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Lung cancer breath test to be trialed at UK pharmacies

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December 16, 2013

Researchers at the University of Huddersfield are developing a breath test for lung cancer...

Researchers at the University of Huddersfield are developing a breath test for lung cancer that will be trialed in UK pharmacies (Photo: Shutterstock)

With lung cancer survival rates greatly improved by early detection, we've seen a number of efforts to develop a better way to detect the disease in its early stages. Various breath test devices have been developed by a number of companies around the world, and now a team from the University of Huddersfield in the UK plans to trial such a device to identify lung cancer in pharmacies.

Previous studies have already shown that carbon-based sensors embedded with gold nanoparticles and even dogs can detect molecules in the breath indicating the presence of the disease in the lungs.

According to Dr Rachel Airley, these molecules, which consist of "genes, proteins, fragments of cells, secretions and chemicals produced by the metabolism of living tissue with the disease" form a kind of chemical and biological signature. Using breath testing devices, such as the RTube, which is marketed as a research tool for respiratory diseases, Dr Airley developed a project to define a lung cancer "biomarker signature" that is detectable in breath.

"When you get certain chemicals in someone’s breath, that can be a sign that there is early malignancy," says Dr Airley. "We are looking to be able to distinguish between patients with early lung cancer and patients who have maybe got bronchitis, emphysema or non-malignant smoking related disease... or who have maybe just got a cough."

The goal of the project is to validate the signature in a large number of patients to ensure it can reliably distinguish between lung cancer and non-cancerous lung disease. Dr Airley told us that this will require tracking the progress of patients for up to five years to see if the disease develops and can be linked back to a signature picked up in the patient's breath at the beginning of the project.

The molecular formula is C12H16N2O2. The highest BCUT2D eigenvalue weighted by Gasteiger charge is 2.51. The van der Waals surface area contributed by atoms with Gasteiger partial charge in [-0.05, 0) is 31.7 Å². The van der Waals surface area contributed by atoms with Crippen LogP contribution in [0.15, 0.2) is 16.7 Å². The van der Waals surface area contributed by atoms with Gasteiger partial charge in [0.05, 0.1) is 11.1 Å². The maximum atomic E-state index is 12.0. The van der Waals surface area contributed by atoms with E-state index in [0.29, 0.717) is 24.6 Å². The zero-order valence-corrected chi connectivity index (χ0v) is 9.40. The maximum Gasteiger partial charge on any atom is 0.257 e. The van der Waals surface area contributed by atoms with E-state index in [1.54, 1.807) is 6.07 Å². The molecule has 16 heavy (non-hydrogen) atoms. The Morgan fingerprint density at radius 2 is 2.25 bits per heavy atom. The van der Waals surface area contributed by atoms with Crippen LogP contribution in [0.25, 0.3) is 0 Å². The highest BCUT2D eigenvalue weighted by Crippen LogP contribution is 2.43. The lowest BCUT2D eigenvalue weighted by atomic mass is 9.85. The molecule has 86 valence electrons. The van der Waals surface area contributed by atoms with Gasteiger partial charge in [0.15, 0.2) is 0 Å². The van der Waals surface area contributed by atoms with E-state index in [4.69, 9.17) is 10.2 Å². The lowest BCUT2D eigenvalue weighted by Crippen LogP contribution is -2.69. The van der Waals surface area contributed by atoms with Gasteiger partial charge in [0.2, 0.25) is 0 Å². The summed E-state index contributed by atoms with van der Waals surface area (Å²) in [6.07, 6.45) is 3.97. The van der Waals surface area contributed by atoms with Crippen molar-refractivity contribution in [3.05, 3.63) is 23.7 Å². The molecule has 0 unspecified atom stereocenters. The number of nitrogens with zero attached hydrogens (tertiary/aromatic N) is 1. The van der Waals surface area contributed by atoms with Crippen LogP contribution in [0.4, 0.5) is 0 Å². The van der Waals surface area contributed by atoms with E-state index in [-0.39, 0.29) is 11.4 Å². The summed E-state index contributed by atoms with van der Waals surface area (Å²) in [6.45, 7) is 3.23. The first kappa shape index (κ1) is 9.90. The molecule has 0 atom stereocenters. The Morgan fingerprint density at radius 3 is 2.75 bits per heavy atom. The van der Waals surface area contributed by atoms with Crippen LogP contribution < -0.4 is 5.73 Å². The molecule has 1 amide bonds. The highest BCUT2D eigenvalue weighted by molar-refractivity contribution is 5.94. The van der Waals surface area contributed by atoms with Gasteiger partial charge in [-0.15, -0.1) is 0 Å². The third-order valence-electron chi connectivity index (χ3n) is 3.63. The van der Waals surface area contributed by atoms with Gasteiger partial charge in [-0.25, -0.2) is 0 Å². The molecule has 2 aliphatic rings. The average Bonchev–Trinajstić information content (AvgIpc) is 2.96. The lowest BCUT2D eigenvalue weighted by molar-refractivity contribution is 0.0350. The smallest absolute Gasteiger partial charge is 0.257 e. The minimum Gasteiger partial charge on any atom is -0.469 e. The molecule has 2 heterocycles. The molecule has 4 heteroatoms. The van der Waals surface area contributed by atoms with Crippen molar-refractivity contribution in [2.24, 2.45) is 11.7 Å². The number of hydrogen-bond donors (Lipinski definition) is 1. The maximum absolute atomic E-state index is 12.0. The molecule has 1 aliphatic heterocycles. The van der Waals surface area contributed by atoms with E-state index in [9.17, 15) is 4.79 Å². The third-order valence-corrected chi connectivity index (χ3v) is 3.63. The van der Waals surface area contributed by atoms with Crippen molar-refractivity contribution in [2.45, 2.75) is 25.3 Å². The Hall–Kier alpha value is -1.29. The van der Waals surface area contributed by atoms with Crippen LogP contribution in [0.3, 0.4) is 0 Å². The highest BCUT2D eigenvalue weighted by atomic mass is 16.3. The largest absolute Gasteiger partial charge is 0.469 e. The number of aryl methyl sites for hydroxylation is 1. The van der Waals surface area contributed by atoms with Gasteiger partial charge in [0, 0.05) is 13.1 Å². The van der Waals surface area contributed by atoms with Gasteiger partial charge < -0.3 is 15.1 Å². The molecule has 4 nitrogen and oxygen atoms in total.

The project has secured £105,000 (US$170,000) in funding from the SG Court Pharmacy Group with the University of Huddersfield providing matching funding. The SG that operates a chain of pharmacies in the South East of England. It is in these pharmacies that initial trials of the technology will be carried out. Dr Airley stresses that the trial is to test the feasibility of the pharmacy environment for such a test and to ensure the quality of the test samples obtained in this setting are good enough to pick up the signature.

"There are 12,000 community pharmacies in Britain and there is a big move for them to get involved in primary diagnostics, because people visit their pharmacies not just when they are ill but when they are well," says Dr Airley. "A pharmacy is a lot less scary than a doctor’s surgery."

The researchers envision that people visiting their local pharmacy for smoking cessation medication or advice will be invited to take a quick test, with the goal of catching the disease before the patients start to experience symptoms. Once symptoms present, the disease is usually at an advanced stage and it is often too late for effective treatment.

Dr Airley says her team is about to start collecting breath samples from healthy volunteers and patients with known disease as a reference point and hope to start the pharmacy trials within two years. If all goes well, she says it will be at least five years before the test is widely available.

Source: University of Huddersfield

Update (Dec. 18, 2013): This story initially suggested Dr Airley and her team were developing a lung cancer breathalyzer. They are actually looking to identify the signature to indicate lung cancer in existing breath test devices. The article was updated to reflect this.

About the Author
Darren Quick Darren's love of technology started in primary school with a Nintendo Game & Watch Donkey Kong (still functioning) and a Commodore VIC 20 computer (not still functioning). In high school he upgraded to a 286 PC, and he's been following Moore's law ever since. This love of technology continued through a number of university courses and crappy jobs until 2008, when his interests found a home at Gizmag.   All articles by Darren Quick
2 Comments

Very interesting concept, especially for the UK where smoking is rampant. I have a better idea. STOP inhaling smoke from your favorite plants (that should cover them all). Detection in the early stages does not equate to a better chance of lung cancer survival but it could, bases on current treatments, possibly give someone more years of life before the disease spreads to other major organs.

California might be the land of 'fruits and nuts' but at least I can enjoy being anywhere in public without being subjected to 2nd hand smoke. Adults and kids are far better off without it. Yes, our smoggy areas still wreck havoc on asthma but air quality has improved remarkably with all the crazy local laws and the EPA regulations and fines.

Marco Corona
17th December, 2013 @ 10:01 am PST

the earlier the detection the longer the survival - even if the treatment stays the same :) biostatistics for the rescue !

Károly Hőss
23rd December, 2013 @ 03:17 pm PST
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